By John Vibes
In the city of Hamilton in Ontario, Canada, police have been ticketing homeless people for not observing social distancing rules during the pandemic.
The tickets reportedly come along with a fine of up to $750, which homeless people are obviously unable to pay.
Local human rights advocates are speaking out about the injustice and demanding the police stop issuing the fines. Lisa Nussey of Keeping Six, a local homeless advocacy group, said that fining people isn’t going to solve anything.
“I think the message to police should be that this a question of public health, not law and order, and people need to be given every opportunity and every avenue to promote public health,” Nussey said.
Police Chief Eric Girt said that police were giving people warnings and gradually enforcing the social distancing orders over time. But he also said that writing tickets was up to the officer’s discretion.
“We want compliance first. We certainly explained it to a number of people. Some people remain oppositional, so then we’re put in a spot where we may have to do enforcement and that’s obviously our last alternative,” Girt told the Hamilton Spectator.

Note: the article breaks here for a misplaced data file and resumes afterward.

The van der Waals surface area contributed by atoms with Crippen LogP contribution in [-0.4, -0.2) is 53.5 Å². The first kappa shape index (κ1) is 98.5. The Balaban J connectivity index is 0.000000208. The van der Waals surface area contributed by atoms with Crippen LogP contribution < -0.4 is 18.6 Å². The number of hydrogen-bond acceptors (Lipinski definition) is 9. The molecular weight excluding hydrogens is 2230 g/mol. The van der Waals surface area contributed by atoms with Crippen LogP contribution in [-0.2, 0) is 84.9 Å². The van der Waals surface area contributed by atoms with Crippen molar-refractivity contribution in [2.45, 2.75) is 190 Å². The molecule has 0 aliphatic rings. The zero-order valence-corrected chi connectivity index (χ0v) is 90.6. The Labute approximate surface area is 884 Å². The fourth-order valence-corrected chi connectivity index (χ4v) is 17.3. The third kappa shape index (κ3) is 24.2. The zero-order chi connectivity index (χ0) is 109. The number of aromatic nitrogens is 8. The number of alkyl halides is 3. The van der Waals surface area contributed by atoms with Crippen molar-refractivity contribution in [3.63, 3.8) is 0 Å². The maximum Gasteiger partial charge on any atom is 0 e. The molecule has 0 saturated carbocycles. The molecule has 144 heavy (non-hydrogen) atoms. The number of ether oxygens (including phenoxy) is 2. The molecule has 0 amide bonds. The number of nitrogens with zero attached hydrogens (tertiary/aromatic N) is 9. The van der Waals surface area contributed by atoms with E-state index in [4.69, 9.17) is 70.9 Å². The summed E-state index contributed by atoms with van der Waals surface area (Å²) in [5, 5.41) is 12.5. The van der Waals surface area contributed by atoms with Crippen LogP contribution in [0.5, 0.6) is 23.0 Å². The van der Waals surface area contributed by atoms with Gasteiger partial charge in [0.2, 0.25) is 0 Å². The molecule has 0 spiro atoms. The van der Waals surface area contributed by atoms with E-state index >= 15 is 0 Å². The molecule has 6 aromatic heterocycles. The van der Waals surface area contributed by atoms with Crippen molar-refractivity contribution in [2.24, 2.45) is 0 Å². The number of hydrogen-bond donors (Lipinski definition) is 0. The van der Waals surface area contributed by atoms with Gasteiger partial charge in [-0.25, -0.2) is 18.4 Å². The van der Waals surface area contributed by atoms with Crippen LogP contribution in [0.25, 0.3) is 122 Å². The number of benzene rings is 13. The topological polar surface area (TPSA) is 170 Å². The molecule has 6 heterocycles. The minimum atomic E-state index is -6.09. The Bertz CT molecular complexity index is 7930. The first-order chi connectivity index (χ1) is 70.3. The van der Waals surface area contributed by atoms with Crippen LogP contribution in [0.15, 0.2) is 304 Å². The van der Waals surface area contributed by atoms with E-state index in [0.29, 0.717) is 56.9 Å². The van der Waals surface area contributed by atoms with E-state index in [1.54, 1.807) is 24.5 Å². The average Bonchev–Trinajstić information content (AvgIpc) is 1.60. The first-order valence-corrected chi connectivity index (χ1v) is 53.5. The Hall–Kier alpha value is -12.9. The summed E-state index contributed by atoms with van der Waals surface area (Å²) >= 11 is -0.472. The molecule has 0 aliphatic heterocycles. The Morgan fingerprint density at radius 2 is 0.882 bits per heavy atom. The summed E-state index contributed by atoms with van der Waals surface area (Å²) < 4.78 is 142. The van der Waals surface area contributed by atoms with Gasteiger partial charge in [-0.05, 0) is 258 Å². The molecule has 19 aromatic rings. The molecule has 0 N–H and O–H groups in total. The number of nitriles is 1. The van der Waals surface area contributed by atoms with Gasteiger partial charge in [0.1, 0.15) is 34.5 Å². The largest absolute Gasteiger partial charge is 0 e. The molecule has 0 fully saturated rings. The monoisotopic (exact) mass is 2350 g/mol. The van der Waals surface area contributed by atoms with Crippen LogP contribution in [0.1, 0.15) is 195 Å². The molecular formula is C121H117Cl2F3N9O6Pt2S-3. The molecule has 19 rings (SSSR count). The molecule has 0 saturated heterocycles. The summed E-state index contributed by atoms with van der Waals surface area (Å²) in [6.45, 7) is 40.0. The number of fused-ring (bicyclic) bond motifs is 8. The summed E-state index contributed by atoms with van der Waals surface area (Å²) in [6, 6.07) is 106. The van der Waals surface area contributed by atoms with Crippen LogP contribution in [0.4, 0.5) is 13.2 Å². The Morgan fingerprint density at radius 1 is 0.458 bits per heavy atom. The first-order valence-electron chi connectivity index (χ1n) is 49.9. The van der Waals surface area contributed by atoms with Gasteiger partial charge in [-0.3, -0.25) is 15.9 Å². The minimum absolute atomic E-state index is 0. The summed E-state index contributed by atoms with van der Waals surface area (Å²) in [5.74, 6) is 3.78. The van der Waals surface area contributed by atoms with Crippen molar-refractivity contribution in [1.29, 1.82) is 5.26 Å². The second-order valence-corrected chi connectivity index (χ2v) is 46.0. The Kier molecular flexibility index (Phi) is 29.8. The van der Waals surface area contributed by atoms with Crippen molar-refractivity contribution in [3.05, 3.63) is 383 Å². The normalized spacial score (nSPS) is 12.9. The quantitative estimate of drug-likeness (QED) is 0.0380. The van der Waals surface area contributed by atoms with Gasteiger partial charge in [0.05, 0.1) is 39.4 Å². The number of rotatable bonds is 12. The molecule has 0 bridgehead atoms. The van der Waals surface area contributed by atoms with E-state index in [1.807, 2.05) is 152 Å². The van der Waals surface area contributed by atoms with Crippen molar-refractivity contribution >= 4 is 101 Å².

Police in France have also been accused of fining homeless people for being outside during the pandemic and have received similar criticisms from local human rights advocates.
Large homeless populations throughout the world are experiencing this unique challenge during the coronavirus pandemic.
In some regions, homeless populations have been given access to temporary housing in shelters or hotels, but more often than not they are treated more like criminals than humans in need.
In Los Angeles, California, homeless single mothers calling themselves “the reclaimers” have begun to occupy vacant homes to get themselves and their families off the streets during this dangerous time.
Local officials have recognized the actions of the reclaimers and have said that they will be able to stay in the homes temporarily during the pandemic.
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